The words of a whisperer are like delicious morsels;
they go down into the inner parts of the body.
Proverbs 26:22

We don’t extinguish drama because we enjoy it. We’re not built to let fires die out. We are fire eaters, not fire fighters. Though that may sound silly, it correlates the image of fire in verses 20 and 21 with the picture of eating in verse 22.

Proverbs 26:22 is verbatim with Proverbs 18:8. When a proverb is repeated like this, it contains a key nugget of wisdom. This is a sad, but commonly true description of human character: The words of a whisperer are like delicious morsels. Delicious morsels are a noun form of a verb that means to swallow greedily. That these delicious morsels go down into the inner parts of the body means we scarf them down.

We love to listen to drama. We delight in bits and pieces of juicy gossip. They are delicious, lip-smacking, finger-licking, and good to the last drop.

It’s why reality television (and soap operas before them) fascinate our culture. It’s why producers of reality TV always allot time for soliloquy in every show, separating a character in a soundproof room so we can hear her slander and rip the housemates. And we eat it up. We get a little and we want more. We’re entertained by relational conflict, deception, bad-mouthing and revenge. It entertains us.

We love us some dirt. Whether by instant messages, text messages, Facebook walls, notes in class, room corner conversations, or late night phone chats, we eat it up, then vomit it back to others. Most of us–that is, those of us in the church–act like our motives are pure and justify our participation in the drama because we care. But under the smokescreen of sympathy we eat and inflame the fire.

Though whispers are delicious morsels to us, they are bitter and foul to God’s palate. Whispering drama destroys like poison. As it seeps it ruins the reputations of others. It kills our credibility. It undermines unity. It wrecks relationships and friendships. It hurts.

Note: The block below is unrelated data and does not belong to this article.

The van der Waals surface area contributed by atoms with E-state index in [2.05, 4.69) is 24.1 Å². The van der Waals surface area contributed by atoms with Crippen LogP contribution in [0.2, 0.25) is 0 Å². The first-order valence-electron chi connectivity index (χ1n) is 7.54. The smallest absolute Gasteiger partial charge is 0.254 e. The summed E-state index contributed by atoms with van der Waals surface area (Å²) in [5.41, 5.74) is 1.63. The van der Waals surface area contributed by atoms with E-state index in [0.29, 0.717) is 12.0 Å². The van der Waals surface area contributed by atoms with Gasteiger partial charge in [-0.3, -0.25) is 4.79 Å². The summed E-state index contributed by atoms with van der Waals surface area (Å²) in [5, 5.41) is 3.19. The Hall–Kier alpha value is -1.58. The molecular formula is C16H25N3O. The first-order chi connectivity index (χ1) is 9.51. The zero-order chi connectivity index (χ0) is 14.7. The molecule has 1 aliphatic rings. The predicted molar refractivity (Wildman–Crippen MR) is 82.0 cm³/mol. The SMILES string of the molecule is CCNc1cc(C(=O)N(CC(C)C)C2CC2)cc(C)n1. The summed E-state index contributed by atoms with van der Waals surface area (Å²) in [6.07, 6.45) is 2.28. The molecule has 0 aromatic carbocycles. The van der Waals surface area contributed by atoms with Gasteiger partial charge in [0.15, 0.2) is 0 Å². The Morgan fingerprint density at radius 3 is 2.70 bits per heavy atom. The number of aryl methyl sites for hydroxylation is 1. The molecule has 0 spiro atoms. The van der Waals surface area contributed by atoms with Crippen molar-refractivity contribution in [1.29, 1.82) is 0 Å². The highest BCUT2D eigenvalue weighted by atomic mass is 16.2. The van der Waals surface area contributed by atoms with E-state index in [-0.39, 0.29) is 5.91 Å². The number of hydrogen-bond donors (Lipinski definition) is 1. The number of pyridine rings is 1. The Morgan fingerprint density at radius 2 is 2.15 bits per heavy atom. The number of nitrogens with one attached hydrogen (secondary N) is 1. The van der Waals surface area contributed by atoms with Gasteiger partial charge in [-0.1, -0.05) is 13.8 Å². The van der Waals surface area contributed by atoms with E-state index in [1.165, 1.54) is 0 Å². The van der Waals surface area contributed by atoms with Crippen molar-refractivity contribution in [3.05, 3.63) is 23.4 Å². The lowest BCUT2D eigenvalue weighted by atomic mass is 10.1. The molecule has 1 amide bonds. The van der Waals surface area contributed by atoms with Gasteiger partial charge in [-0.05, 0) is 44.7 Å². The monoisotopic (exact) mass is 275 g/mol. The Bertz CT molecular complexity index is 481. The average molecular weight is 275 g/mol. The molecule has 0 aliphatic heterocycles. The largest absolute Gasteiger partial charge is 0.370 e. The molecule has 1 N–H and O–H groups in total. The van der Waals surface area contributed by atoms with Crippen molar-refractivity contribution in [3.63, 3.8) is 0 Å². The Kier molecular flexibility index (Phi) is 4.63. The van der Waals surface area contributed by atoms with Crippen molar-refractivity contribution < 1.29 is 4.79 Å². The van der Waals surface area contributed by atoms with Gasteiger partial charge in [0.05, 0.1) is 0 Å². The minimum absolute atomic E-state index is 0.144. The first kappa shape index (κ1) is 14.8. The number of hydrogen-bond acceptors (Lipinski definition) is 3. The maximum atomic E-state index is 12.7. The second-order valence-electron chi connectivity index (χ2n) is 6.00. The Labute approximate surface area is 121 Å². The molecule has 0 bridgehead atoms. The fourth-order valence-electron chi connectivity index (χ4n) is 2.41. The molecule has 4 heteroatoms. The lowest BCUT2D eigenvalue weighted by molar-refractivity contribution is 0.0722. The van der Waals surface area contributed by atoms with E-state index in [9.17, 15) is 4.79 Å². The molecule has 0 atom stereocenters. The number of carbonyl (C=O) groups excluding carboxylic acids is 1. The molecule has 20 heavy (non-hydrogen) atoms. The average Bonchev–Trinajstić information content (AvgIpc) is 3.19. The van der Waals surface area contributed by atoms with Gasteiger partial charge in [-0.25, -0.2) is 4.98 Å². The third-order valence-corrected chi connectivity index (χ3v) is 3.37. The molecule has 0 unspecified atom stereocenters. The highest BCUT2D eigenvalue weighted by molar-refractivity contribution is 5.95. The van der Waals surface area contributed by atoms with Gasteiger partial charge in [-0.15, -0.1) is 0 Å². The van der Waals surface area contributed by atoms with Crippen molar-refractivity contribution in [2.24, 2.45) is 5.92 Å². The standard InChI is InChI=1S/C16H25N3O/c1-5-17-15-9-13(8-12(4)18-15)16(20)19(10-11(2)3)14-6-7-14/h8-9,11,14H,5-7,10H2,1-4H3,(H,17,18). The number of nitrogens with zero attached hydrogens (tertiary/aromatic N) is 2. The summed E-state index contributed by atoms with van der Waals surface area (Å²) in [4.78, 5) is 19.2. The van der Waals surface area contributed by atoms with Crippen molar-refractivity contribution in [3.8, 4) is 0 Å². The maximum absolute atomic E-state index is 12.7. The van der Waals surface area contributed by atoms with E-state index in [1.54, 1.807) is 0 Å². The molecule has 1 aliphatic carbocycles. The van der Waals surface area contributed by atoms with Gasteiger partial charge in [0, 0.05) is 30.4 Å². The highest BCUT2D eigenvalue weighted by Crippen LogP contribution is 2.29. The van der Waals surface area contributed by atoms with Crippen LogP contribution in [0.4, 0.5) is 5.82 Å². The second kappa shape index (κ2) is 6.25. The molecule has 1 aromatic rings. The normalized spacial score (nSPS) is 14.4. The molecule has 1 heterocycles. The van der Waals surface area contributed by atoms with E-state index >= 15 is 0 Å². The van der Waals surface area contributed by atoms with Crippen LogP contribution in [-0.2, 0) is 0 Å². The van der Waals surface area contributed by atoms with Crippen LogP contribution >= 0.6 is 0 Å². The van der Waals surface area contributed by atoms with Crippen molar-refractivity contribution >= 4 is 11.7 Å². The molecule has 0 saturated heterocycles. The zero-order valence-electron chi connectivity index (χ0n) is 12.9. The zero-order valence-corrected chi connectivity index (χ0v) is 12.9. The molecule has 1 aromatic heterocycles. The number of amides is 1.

The first two proverbs in this unit deal with our talking; this third one addresses our listening. We are not only what we say, we are what we listen to. Whispering is wrong and so is paying attention to whispers. Our ears play a big part in drama too.

Whispers and Flames

Quarrelers Inflame Fires

Not only do whisperers fuel drama as we saw in Proverbs 26:20, quarrelers also play a large roll in drama.

As charcoal to hot embers and wood to fire,
so is a quarrelsome man for kindling strife.
Proverbs 26:21

The first half of the proverb in verse 21 provides the comparison, As charcoal to hot embers and wood to fire. The fire was already started and now fuel is added. Charcoal refers to black coal while hot embers are glowing, burning coal. We still use a charcoal grill at our house for summer barbecuing so this picture is fresh in my mind. It doesn’t take long before an added cold, black briquet is engulfed by already lit, hot, white coals. The more charcoal added, the bigger and the hotter the fire. In like manner, the quarrelsome man increases and intensifies the drama.

The main character in verse 21 is the quarrelsome man. He is a man of madon, of strife, of contention. The quarrelsome man doesn’t necessarily start fights, but he jumps on top of the pile. He fans the flames. His attitude is combustible; he’s easily excited and ready to burn. It only takes a spark to get his fire going.

Charcoal, wood, and the quarrelsome man are fuel to the fire. He aggravates the problem and escalates the situation through the roof. Though verse 21 doesn’t tell us specifically how a quarrelsome person provokes the fire, it does state the fact that he’s flammable.

The whisperer and the quarrelsome man are connected. I think the connection is contextual. Obviously verse 21 immediately follows verse 20, but more than that, both verse 20 and 21 use the image of fire. Additionally, the quarreler is inserted between two verses about the whisperer (verse 20 and 22), suggesting these three verses are a unit.

The whisperer is like wood, the quarrelsome man like charcoal and wood. Both add fuel to fire or make the fire bigger, and without them the drama dies. Verse 20 says without a whisperer the fire goes out and quarreling ceases. Verse 21 explains that the quarrelsome man kindles strife, which means sparks won’t fly without a quarreler.

And notice that both the whisperer and the quarrelsome man are responding. At least as far as verses 20 and 21 are concerned, these characters are responding to the fire by keeping it going or by making it bigger. The whisperer keeps it going, the quarrelsome man makes it bigger. They aren’t starting the fire, they’re sustaining it or stirring it up. One burns slowly, one explodes, both keep the fire going. One is subtle, one is obvious, both are wrong. One might seem sympathetic, one appears bold, both are foolish.

The implication is that the wise person douses drama. They smother and snuff out the fire. Without fuel, gossip and fights and strife dwindle and die. Extinguishing drama is the work of the wise.

The book of Proverbs provides at least two instructions for how to respond to drama:

Be quiet.